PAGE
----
“I have basically no movement in my foot," Dean lamented while at the hospital in Rapid City, South Dakota. "I can’t walk without a walker or crutches."
“I have basically no movement in my foot,” Dean lamented while at the hospital in Rapid City, South Dakota. “I can’t walk without a walker or crutches.”
Dean was buffeted 10-15 feet into the air during the attack.
Dean was buffeted 10-15 feet into the air during the attack.

Amelia added, “So it’s a miracle I even lived until the ambulance got there, you know, let alone when I got here and kept my life and my leg.”

Nonetheless, the poor gal didn’t come away unscathed: Upon arrival at the hospital Amelia learned that two of her leg nerves were damaged in the attack, leaving her paralyzed from the knee down — a devastating life sentence for someone who loved dancing as she did.

“I have basically no movement in my foot,” she lamented. “I can’t walk without a walker or crutches.” It only takes “about 20 meters” of movement before she’s too exhausted to go further.

To add insult to injury, Amelia was slated to be transferred to the Mayo Clinic to undergo treatment with a nerve damage specialist, but the offer rescinded over insurance issues.

“The case worker came in and said ‘I’ve got some really bad news for you’,” said the crestfallen mom. “They’ve withdrawn the offer, and they’re not going to send you to the Mayo. They said it’s not their responsibility.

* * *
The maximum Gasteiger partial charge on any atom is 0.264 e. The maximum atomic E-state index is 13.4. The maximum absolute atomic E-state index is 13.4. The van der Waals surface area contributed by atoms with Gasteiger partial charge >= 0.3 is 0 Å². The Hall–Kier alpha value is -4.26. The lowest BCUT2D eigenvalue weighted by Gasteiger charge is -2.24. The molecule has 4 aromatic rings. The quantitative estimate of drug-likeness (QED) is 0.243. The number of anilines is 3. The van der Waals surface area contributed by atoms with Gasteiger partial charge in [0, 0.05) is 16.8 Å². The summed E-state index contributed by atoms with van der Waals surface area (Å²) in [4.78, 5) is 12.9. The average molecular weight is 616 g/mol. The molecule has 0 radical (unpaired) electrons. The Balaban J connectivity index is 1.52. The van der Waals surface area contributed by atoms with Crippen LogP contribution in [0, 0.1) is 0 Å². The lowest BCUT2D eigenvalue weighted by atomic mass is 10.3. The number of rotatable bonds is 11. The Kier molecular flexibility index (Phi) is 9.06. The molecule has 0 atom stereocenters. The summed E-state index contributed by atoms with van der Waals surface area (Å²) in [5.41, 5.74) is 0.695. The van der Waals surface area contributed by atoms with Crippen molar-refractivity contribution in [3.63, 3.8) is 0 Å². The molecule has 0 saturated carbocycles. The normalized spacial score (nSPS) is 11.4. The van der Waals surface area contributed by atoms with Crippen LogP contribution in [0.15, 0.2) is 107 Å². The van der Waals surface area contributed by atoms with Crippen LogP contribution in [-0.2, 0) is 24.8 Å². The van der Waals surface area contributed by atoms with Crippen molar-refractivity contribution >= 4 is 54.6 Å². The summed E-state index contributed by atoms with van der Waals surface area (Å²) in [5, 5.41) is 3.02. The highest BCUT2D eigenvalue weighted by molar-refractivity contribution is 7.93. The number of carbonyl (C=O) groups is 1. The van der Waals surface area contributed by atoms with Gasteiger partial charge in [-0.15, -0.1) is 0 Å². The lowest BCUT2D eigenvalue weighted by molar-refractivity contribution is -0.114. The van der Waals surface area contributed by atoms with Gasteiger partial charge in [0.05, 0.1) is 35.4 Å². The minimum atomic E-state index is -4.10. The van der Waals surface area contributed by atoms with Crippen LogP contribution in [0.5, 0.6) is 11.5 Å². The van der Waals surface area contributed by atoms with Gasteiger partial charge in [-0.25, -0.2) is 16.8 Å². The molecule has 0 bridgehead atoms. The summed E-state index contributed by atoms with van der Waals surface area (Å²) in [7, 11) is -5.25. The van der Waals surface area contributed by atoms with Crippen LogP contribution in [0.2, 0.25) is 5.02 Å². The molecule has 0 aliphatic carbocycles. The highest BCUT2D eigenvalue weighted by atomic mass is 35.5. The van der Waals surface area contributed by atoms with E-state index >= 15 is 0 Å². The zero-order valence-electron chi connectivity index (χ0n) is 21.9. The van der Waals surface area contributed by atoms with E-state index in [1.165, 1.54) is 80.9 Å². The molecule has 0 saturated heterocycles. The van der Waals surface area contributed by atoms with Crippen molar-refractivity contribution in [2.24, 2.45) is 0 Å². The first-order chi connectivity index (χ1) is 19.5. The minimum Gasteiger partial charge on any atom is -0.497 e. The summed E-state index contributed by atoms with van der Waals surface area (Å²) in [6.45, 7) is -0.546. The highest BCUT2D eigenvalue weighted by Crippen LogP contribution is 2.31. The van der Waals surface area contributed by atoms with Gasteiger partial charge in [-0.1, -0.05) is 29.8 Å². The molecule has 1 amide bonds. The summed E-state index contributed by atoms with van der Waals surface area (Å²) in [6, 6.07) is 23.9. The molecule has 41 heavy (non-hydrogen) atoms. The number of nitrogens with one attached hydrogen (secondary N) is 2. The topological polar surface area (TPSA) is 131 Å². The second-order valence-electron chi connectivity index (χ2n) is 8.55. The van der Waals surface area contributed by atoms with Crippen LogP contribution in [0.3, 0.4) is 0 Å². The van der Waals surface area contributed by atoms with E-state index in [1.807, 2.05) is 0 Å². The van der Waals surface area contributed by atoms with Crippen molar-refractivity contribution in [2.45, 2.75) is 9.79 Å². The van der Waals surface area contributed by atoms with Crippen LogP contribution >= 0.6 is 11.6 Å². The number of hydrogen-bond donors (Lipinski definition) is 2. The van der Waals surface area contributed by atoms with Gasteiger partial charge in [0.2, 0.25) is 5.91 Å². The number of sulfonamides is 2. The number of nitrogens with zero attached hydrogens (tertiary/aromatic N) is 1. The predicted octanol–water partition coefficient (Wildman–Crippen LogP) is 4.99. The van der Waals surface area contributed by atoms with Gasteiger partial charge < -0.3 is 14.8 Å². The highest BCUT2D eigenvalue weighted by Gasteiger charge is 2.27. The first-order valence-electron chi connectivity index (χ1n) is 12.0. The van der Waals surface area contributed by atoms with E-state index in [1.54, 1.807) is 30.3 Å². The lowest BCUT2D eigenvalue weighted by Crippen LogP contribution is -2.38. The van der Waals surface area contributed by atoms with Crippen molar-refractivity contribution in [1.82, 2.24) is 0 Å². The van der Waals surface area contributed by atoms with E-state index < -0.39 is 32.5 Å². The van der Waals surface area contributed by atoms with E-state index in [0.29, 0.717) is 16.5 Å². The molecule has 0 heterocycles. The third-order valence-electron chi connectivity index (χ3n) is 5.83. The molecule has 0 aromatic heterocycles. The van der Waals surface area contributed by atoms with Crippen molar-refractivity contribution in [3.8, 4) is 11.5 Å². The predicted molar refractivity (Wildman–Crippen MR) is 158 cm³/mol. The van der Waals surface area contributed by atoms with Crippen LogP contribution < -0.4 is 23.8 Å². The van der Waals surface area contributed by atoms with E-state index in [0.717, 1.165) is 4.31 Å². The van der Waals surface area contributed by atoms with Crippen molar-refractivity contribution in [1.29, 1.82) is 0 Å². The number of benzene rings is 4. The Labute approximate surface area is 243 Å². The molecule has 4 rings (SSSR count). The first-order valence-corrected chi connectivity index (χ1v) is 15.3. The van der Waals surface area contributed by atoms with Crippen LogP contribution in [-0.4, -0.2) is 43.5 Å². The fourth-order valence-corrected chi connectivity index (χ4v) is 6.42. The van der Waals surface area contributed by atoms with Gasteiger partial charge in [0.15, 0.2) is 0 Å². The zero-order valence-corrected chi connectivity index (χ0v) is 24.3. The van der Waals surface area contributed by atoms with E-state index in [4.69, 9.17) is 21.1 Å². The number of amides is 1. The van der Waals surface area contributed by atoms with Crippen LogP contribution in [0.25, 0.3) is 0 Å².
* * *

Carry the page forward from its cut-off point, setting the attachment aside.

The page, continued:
The victim's parents Matthew and Jacqueline Dean recount the harrowing saga.
The victim’s parents Matthew and Jacqueline Dean recount the harrowing saga to KOTA.
Dean is loaded into an ambulance following the attack.
Dean is loaded into an ambulance following the attack.

She added, “It was so sad for her because she was absolutely devastated.”

Despite the Sisyphean setbacks, Amelia’s family says they won’t give up hope.

“I believe God’s got a plan and purpose for her because it wasn’t her time to die,” said Jacqueline, who also thanked all the doctors and samaritans who helped them during the trying saga.

“We cannot praise [enough] the professional care that she’s had there, can we?” she gushed. The parent added that she was astounded at the “care and compassion of the people of South Dakota,” adding that the “city should be so proud of itself.”

Amelia, for one, hopes that her nightmarish ordeal “doesn’t discourage people from traveling.”

“Travel and explore and have fun,” she urged. “This is a freak accident this isn’t going to happen every time somebody walks in a park. Hopefully.”

This isn’t the first time someone has been buffeted by a buffalo this summer. In June, a 34-year-old Colorado man was gored by a charging bison at the recently-reopened Yellowstone National Park, after heroically rescuing a child that was in the animal’s path.

A month prior, a 25-year-old Yellowstone visitor from Ohio was left with puncture wounds and other injuries after a bison tossed her 10 feet into the air.

Park officials advise visitors to stay at least 75 feet away from the bearded bruisers, which are unpredictable and can run three times as fast as a person.